An abandoned kindergarten room strewn with toys. The hollows of an amusement park that was never even used. An eerily vacant high school with its desks still draped in school work. These are the remnants of Chernobyl – a town blasted with 400 times the radiation of the bomb of Hiroshima, over thirty years ago. Today, it lures curious tourists in the tens of thousands. But why?

Kindergarten - Chernobyl town

An abandoned kindergarten in Chernobyl

When my husband and I were planning out our itinerary for Eastern Europe a few years back, we decided to include Kiev, Ukraine, purely so that we could visit Chernobyl. Dark tourism intrigued us, and we were keen to learn more about this abandoned place and the disaster story behind it.

For those of you who aren’t very familiar with Chernobyl, here’s the basic story:

Chernobyl was a nuclear power plant located in the USSR (now Ukraine) which had a steam explosion in April of 1986. The nuclear radiation released in the days after the accident was truly catastrophic. The nearby town of Prypyat, which was home of many of the power plant workers, was evacuated the day after the explosion and the 50,000 residents were never to return to their homes.

Nuclear Reactor no. 4 (the site of the explosion) was covered with a temporary sarcophagus to confine the radiation in the weeks after the explosion, and a new sarcophagus, which has been designed to confine the radiation for another 100 years, was built by the EU and placed on site in October 2017.

We chose to see Chernobyl on a 1-day, small group tour which departed Kiev at 8:00 AM and returned around 6:00 PM. We had an English speaking guide, and a driver who transported us via minivan. On the way, a documentary was played to give us a deeper insight into the disaster and prepare us for what we were about to see. Even though I had expected to visit a mostly abandoned and derelict place, the reality was shocking. There were a handful of stops on the tour, including a small town with empty houses being swallowed back up by the forest, an abandoned kindergarten in the Chernobyl township with books and learning materials still scattered about on the desks, and an amusement park in Prypyat that was sadly never used as the town was evacuated before it could open. These confronting scenes are something that I will never forget.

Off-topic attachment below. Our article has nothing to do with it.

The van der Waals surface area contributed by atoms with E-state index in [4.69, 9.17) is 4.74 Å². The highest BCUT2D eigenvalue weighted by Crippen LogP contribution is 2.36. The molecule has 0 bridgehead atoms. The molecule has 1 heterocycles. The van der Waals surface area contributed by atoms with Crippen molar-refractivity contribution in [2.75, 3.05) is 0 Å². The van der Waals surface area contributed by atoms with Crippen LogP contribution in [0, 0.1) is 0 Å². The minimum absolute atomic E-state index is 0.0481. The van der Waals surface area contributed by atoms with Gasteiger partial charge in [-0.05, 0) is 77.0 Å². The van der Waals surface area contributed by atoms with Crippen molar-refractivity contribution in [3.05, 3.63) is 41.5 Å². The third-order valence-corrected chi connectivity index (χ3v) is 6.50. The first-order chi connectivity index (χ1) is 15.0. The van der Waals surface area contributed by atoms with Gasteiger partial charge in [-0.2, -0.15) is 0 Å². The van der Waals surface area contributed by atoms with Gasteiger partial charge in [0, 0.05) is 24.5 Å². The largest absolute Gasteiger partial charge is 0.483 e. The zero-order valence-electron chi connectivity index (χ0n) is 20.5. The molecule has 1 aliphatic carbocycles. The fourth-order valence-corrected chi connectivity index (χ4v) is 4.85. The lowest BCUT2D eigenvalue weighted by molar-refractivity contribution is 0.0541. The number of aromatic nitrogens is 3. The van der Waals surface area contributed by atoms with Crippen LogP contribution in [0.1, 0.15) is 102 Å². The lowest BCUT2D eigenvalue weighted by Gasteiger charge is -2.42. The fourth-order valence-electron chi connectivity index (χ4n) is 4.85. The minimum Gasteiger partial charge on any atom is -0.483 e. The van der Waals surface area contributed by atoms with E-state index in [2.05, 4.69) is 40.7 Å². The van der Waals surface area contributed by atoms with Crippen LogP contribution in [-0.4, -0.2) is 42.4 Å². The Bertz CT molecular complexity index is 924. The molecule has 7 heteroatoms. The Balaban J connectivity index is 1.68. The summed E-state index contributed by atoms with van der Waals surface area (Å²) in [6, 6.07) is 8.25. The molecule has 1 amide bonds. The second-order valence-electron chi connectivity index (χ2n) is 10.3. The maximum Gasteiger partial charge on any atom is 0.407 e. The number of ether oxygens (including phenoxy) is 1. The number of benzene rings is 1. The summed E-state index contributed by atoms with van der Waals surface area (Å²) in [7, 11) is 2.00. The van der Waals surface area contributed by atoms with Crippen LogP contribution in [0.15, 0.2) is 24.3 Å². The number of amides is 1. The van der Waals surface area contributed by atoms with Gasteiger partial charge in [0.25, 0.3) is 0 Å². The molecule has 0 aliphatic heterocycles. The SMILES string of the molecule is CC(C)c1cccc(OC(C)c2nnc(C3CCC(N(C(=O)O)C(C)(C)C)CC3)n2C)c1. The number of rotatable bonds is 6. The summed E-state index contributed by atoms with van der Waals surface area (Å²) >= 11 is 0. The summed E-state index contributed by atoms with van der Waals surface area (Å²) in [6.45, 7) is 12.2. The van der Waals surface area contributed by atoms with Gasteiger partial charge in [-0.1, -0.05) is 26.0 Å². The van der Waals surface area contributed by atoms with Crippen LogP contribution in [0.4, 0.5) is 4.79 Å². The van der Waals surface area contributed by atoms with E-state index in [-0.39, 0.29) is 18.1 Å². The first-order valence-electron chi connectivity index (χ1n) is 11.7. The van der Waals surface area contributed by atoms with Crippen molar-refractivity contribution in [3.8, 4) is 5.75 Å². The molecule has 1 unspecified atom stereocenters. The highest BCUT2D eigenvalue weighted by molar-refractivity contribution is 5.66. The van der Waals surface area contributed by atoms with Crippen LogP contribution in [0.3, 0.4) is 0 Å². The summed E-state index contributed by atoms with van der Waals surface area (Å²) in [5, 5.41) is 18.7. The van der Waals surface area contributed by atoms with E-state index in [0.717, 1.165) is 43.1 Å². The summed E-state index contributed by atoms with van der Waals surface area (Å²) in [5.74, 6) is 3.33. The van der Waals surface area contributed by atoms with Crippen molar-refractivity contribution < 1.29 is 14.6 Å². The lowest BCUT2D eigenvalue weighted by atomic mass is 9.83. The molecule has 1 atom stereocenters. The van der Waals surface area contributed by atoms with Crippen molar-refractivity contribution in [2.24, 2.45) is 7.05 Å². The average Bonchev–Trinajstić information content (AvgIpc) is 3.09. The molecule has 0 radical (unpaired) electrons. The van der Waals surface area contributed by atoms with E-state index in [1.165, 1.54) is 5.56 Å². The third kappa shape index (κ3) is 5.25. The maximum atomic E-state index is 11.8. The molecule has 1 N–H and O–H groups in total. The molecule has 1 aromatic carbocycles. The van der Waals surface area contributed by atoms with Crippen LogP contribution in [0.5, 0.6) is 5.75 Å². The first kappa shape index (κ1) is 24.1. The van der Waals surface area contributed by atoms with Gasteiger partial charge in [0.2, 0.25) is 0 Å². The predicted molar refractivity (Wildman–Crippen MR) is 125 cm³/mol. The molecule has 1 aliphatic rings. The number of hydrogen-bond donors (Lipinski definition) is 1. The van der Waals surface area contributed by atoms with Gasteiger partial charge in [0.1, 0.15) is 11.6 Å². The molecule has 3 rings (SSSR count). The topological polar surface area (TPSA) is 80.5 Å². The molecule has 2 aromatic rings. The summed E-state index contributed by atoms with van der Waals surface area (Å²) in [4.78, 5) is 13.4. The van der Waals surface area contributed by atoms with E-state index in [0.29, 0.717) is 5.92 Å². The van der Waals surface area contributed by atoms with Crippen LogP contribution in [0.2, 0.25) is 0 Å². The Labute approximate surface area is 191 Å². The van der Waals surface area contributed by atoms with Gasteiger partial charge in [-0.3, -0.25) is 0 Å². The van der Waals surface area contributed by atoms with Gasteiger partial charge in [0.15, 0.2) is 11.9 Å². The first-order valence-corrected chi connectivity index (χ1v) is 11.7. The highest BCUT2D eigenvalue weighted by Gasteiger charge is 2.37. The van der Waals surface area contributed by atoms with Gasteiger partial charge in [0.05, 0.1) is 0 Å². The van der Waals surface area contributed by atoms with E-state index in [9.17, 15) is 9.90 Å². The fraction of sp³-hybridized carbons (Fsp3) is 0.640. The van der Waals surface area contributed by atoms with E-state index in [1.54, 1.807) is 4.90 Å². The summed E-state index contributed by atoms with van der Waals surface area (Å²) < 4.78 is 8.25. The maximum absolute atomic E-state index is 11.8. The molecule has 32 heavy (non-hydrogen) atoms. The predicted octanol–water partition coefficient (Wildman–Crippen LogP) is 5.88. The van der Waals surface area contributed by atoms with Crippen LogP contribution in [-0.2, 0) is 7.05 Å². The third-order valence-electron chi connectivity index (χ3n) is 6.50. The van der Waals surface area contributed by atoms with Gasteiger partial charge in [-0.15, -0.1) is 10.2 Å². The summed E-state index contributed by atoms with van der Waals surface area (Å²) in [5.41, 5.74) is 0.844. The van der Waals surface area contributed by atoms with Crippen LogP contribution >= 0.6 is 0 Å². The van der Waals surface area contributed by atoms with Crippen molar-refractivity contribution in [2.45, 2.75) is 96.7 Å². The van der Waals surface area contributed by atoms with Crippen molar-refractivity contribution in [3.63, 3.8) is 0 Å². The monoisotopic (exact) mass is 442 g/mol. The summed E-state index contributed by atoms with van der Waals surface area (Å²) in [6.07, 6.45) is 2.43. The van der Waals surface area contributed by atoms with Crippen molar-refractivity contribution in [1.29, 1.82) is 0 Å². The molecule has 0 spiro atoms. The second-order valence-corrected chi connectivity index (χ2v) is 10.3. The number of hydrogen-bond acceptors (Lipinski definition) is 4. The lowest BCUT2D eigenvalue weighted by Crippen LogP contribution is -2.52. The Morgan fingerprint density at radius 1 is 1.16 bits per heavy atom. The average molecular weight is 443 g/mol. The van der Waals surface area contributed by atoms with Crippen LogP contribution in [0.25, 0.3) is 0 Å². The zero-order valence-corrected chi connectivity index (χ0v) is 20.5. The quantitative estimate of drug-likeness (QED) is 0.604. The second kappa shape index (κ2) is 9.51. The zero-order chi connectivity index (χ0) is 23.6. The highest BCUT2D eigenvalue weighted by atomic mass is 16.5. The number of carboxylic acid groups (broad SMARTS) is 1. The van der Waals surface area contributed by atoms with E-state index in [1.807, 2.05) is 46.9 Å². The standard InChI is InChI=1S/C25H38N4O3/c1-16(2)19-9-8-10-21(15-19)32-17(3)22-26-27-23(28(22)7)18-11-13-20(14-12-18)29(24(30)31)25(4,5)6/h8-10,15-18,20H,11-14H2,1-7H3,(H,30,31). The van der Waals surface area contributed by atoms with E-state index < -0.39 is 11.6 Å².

Chernobyl: An Overview

Chernobyl is located about 100 km (62 mi) north of the city of Kiev, Ukraine. It takes around 2 hours to drive to Chernobyl from Kiev.

The exclusion zone is an area of 2,600 km2 (1,000 sq mi) around the nuclear power plant. This area is considered hazardous and is off-limits to the general public. There are multiple checkpoints that you have to pass through inside the exclusion zone. The area inside the checkpoint closest to the nuclear reactor has the most dangerous levels of radiation.

When tourists talk about visiting Chernobyl, we’re generally referring to the power plant itself, but the exclusion zone actually includes a few towns and a large forested area. Tours to Chernobyl will stop by many different places of interest within the exclusion zone.

 

Rusted bumper cars in an abandoned amusement park

Why do tourists visit Chernobyl?

Chernobyl has many appeals for tourists. For me, it was the decay. I was intrigued to explore a place that has been completely abandoned by humans for nearly 30 years. I wanted to find out what an apocalyptic world might look like.

My husband’s appeal was the modern history aspect – he wanted to see a place that is frozen in time from the soviet era. Walking through remnants from a culture that no longer exists is a fascinating thing to experience.

Others might be interested in the disaster itself, or maybe learn more about the dangers of nuclear power and the effect it can have on the environment if something goes wrong, like it did at Chernobyl. This is perhaps the only place in the world that you can see this first-hand.

Is it safe to visit Chernobyl?

I was asked this question by many people after my visit to Chernobyl. It’s a valid concern.

Radiation sticks around for a very long time, and the exclusion zone is not expected to be safe for humans to live in for the next 20,000 years. However, radioactivity can be considered mostly harmless in small doses (like when you get an x-ray, or even take a long-haul flight), and the day tours into the exclusion zone mean that you’re only exposed to low levels of radiation for just a few hours.

There are around 400 people that actually live inside the exclusion zone, and another several thousand that work in and around the power plant, decommissioning the retired reactors and constructing the new sarcophagus. They manage the radiation exposure by limiting their time in the most hazardous areas, and are also required to take longer breaks away from the site so that their bodies have time to recover.